There are many essential legal formalities for starting e-commerce business in India. These include cyber law due diligence (PDF) and e-commerce due diligence as well. Unfortunately, a majority of e-commerce players, both national and international ones, are not complying with Indian laws pertaining to e-commerce. India has also not formulated a dedicated law for e-commerce that is need of the hour.
Some media reports have informed that India could open up its online retail sector for foreign players very soon. This would allow them to sell their own products instead of using a marketplace model as is presently happening. The industry ministry that drafts FDI rules recently met officials from companies including Amazon, Google, eBay Inc, Wal-Mart and Indian e-retailer Flipkart to finalise the investment guidelines.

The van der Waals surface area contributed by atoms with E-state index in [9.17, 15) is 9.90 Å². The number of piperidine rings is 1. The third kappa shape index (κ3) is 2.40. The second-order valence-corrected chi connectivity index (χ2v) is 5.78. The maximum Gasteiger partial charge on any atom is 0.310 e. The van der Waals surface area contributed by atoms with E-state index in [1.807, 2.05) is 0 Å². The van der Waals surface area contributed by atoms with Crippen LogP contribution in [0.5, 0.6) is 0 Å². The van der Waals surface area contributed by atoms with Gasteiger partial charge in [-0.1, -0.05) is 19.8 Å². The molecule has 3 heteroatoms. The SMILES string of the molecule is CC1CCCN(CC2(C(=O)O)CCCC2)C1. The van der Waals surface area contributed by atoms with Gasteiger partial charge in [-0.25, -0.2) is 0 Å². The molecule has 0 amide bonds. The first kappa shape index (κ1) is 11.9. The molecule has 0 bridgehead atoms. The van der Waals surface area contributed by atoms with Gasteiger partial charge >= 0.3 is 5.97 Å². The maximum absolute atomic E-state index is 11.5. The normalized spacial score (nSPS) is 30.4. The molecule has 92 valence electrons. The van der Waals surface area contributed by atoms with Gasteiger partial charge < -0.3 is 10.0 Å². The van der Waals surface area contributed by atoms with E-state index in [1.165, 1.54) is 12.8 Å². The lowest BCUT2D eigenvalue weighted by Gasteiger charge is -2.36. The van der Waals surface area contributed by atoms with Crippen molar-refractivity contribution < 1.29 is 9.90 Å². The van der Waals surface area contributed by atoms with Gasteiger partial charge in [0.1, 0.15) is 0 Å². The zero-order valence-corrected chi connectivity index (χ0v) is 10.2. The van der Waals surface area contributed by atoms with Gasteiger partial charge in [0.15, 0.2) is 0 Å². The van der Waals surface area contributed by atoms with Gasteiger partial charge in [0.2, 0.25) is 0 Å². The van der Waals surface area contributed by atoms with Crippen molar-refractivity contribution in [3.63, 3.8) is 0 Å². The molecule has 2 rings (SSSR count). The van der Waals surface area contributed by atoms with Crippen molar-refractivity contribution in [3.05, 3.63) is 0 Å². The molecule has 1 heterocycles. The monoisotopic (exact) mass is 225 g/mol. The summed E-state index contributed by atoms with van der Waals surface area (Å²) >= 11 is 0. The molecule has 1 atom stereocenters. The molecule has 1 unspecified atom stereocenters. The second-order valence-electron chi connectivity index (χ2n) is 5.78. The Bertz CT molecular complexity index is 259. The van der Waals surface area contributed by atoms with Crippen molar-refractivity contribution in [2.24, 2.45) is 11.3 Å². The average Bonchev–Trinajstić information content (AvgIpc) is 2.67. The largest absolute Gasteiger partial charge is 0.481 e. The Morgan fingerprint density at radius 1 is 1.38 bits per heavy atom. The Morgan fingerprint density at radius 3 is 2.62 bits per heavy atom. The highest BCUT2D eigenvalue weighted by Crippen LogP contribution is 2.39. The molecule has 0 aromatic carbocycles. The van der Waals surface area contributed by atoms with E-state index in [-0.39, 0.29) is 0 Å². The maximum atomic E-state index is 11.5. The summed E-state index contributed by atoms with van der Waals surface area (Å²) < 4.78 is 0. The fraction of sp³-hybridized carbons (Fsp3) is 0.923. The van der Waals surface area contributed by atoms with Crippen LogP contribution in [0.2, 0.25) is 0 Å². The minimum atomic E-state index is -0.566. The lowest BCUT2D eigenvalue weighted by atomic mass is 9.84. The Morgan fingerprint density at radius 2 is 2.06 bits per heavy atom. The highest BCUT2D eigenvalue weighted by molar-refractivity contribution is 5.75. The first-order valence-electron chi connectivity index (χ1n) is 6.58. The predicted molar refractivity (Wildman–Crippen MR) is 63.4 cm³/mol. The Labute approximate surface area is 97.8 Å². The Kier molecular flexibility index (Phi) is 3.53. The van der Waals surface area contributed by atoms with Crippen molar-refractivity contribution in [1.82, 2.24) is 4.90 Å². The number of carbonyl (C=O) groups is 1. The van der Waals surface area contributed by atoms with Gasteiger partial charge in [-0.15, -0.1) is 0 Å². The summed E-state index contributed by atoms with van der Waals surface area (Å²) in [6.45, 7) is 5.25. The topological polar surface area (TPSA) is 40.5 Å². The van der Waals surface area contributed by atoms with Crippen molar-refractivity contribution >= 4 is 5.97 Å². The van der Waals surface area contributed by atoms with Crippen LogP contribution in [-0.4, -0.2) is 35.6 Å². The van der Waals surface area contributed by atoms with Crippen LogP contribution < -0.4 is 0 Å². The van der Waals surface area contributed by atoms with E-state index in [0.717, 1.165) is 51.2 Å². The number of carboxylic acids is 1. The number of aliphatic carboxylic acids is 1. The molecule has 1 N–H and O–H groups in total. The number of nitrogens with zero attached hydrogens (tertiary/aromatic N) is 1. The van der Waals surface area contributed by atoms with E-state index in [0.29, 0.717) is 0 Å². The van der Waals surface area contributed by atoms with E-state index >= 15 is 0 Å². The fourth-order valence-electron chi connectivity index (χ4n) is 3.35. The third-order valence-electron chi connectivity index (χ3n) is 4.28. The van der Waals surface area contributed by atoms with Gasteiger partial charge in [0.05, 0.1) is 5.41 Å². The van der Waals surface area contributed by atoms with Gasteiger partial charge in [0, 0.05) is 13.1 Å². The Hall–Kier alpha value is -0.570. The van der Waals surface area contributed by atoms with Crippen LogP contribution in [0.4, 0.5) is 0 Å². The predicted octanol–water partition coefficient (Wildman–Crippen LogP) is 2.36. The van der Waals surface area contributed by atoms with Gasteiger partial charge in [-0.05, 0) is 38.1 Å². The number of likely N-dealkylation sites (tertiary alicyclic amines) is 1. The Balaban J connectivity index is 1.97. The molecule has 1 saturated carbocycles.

This would also help in strengthening of supply chain, infrastructure and selling of cheaper goods in India. This may, in turn, potentially boost consumption and benefit small manufacturers and traders. This may also help in elimination of middlemen, leading to lower transaction, overhead, inventory and labour costs.
Regulatory uncertainty under the previous government had prevented foreign supermarket chains from setting up shop in the country. So far, only Britain’s Tesco PLC has announced an investment.